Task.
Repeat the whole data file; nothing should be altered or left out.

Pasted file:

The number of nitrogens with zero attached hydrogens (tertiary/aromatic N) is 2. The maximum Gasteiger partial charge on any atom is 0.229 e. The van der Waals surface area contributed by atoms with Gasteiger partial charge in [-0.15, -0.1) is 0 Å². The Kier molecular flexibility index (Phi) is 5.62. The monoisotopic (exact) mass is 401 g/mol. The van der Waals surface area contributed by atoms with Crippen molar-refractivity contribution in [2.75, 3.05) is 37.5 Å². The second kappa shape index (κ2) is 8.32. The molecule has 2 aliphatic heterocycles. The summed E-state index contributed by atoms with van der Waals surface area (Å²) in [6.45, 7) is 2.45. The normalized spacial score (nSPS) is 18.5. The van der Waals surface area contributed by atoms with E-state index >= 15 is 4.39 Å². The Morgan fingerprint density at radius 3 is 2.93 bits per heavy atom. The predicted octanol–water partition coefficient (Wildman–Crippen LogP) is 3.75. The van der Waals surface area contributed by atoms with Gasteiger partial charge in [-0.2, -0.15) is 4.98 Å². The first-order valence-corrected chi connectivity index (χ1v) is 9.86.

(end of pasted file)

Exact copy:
The number of nitrogens with zero attached hydrogens (tertiary/aromatic N) is 2. The maximum Gasteiger partial charge on any atom is 0.229 e. The van der Waals surface area contributed by atoms with Gasteiger partial charge in [-0.15, -0.1) is 0 Å². The Kier molecular flexibility index (Phi) is 5.62. The monoisotopic (exact) mass is 401 g/mol. The van der Waals surface area contributed by atoms with Crippen molar-refractivity contribution in [2.75, 3.05) is 37.5 Å². The second kappa shape index (κ2) is 8.32. The molecule has 2 aliphatic heterocycles. The summed E-state index contributed by atoms with van der Waals surface area (Å²) in [6.45, 7) is 2.45. The normalized spacial score (nSPS) is 18.5. The van der Waals surface area contributed by atoms with E-state index >= 15 is 4.39 Å². The Morgan fingerprint density at radius 3 is 2.93 bits per heavy atom. The predicted octanol–water partition coefficient (Wildman–Crippen LogP) is 3.75. The van der Waals surface area contributed by atoms with Gasteiger partial charge in [-0.2, -0.15) is 4.98 Å². The first-order valence-corrected chi connectivity index (χ1v) is 9.86.